(31) The Second American Revolution, p12.
(32) Drawn with the Sword, Preface viii.
(33) Drawn with the Sword, Preface pviii.
(34) Mark Twain and Charles Dudley, The Gilded Age, quoted in Drawn with the Sword, at pp66-67.
(35) Drawn with the Sword, Preface i.
(36) John Keegan, The First World War, pp218-219; Adam Hochschild, To End All Wars, pp162-165.
(37) Shelby Foote, The Civil War, Red River to Appomattox, vol 3, p290 ("Shelby Foote vol 3"). My description of the battle of Cold Habor is based on Shelby Foote, vol 3, pp288-292; Battle Cry, pp734-735; American Heritage, p462.
(38) Penguin Classics, pp473, 477.
(39) American Heritage, p10; Battle Cry, p8.
(40) Battle Cry, pp57-58.
(41) Battle Cry, p75; American Heritage,p11; Drawn with the Sword, p26.
(42) Battle Cry, pp81-89; American Heritage, p 11.
(43) Drawn with the Sword, p24 and generally pp24-36.
(44) The section on the Kansas Nebraska Act is based on American Heritage p11, Battle Cry pp121-126, Shelby Foote, The Civil War, A narrative, Fort Sumter to Perryville ("Shelby Foote vol 1 "), pp26-28, Allan Nevins, Ordeal of the Union, A House Dividing, 1852-1857 ("Ordeal of the Union"), ppl00-159
(45) Battle Cry, p123.
(46) Ordeal of the Union, p108
(47) Battle Cry pp 115-116
. (48) American Heritage, p12; Battle Cry, pp170-178; Shelby Foote Vol I, p29;
(49) Battle Cry p 182.
(50) The section on the 1858 debates is based on American Heritage p 12, Battle Cry, pp 182-189 and Shelby Foote, Vol I, p31.
(51) American Heritage p 12; Battle Cry pp20 1-213; Shelby Foote, Vol I , p31-32
Elizabeth Brown Prior: Reading the Man: A Portrait of Robert E Lee Through his Private Letters
Bruce Catton, The American Heritage Picture History of The Civil War, ("American Heritage")
Clifford Dowdey, Lee
Shelby Foote, The Civil War, A narrative, Fort Sumter to Perryville, vol 1 ("Shelby Foote vol 1")
Shelby Foote, The Civil War, Red River to Appomattox, vol 3 ("Shelby Foote vol 3")
Amanda Foreman, A World on Fire (2010)
Douglas Southall Freeman, Lee
Gary W Gallagher, editor, Lee, The Soldier
Ulysses S Grant, Personal Memoirs
Laurence M Hauptman, Between Two Fires, American Indians in the Civil War
James M McPherson, Abraham Lincoln and the Second American Revolution ("The Second American Revolution")
James M McPherson, The Battle Cry of Freedom ("Battle Cry")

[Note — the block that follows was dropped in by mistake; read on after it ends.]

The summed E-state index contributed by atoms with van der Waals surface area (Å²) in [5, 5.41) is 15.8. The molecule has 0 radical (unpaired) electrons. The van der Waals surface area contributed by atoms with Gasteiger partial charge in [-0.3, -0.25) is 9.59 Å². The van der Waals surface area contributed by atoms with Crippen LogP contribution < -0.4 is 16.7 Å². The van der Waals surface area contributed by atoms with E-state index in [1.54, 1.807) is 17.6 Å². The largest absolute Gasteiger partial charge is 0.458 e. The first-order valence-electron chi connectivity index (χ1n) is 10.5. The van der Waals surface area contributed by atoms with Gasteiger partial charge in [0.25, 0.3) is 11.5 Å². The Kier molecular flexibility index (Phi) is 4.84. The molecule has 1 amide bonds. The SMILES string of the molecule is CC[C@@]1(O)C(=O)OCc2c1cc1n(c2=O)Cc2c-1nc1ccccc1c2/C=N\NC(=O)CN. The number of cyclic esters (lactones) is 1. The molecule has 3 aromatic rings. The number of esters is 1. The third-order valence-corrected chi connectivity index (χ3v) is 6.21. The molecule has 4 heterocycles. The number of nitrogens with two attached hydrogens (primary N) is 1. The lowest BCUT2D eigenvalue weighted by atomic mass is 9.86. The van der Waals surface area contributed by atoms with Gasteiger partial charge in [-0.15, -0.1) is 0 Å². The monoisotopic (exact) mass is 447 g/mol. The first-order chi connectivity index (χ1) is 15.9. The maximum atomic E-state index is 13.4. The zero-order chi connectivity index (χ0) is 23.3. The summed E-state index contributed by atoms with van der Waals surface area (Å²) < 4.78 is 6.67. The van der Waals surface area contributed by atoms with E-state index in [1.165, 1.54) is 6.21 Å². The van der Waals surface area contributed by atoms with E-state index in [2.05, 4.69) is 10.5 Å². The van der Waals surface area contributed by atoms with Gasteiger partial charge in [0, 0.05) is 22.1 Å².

James M McPherson, For Cause and Comrades ("Cause and Comrades")
James M McPherson, Drawn With the Sword ("Drawn with the Sword")
James M McPherson, general editor, The American Presidents
Robert Middlekauff, The Glorious Cause, The American Revolution 1763-1789
Allan Nevins, The Emergence of Lincoln, Prologue to Civil War 1859-1861 ("Emergence of Lincoln")
Allan Nevins, Ordeal of the Union, A House Dividing, 1852-1857 ("Ordeal of the Union")
"I rode with Stonewall" by Henry Kyd Douglas
1. Henry Kyd Douglas was born on 29 September 1840 in Shepherdstown, Virginia (now West Virginia). He was admitted to the bar in 1860. He practised for a short time in St. Louis, Missouri. When he heard that Virginia had seceded from the Union, he returned to Virginia to enlist in the Virginia Infantry, and subsequently joined the staff of General Stonewall Jackson. After Jackson's death he served as Chief of Staff to various Southern generals. As a colonel he led the Thirteenth and the Forty-ninth Virginia Regiments. He was wounded and captured at Gettysburg on 3 July 1863. He remained a prisoner of war until he was paroled on 18 March 1864. He ended the war as the commander of the Light Brigade. His troops fired the last shot at the battle of Appomattox at which Lee surrendered. He survived the war unscathed.
2. After the war he commenced writing 'the greater portion' of a book from diaries and notes he had kept during the war telling of his experiences during the Civil War. The book, Stonewall Papers, was finished in 1866. He did not publish the book.
3. After the war he resumed practice as a lawyer in Maryland. He served several years as a judge of the Fourth Judicial Circuit of Maryland. He played an enthusiastic part in Confederate Memorial Associations, and rose to the rank of Major General, commanding the Maryland troops during the General Strike of 1894.
4. In 1899 he revised his book. He still did not publish the book.
5. He died in 1903. He left the manuscript and all his papers to his nephew, John Kyd Beckenbaugh.
6. About 35 years passed before Beckenbaugh attempted to have the book published. When the publishers, The University of North Carolina Press, first read the book they 'felt it was too good to be true - yet it had too much the ring of authenticity to be a hoax." They secured the original documents and had them checked by "a competent historian" Any doubt as to the authenticity of the book was removed. The book was finally published in 1940, 100 years after the birth of the author and 40 years after it had been revised by him.(1)
(1) The story of 'I rode with Stonewall', is taken mainly trom a chapter at the end of the book entitled 'The author and his book' by Fletcher M Green written in 1940.
Ulysses S Grant, Personal Memoirs
7. Grant ended the Civil War as lieutenant general, the highest rank in the Union Army, and commanding officer of all Union armies. Lee surrendered to Grant at Appomattox Courthouse on 9 April 1865. Grant was elected president of the United States in 1868 and 1872.
8. After he retired as president in 1877, Grant and his wife, Julia, went on a world tour. On his return to the United States Grant returned to New York. In 1884 he lost all his life savings in a fraudulent scheme on Wall Street. He was left with $180 in the bank and $150 000 in debts. (In those days the president of the United States did not get a pension).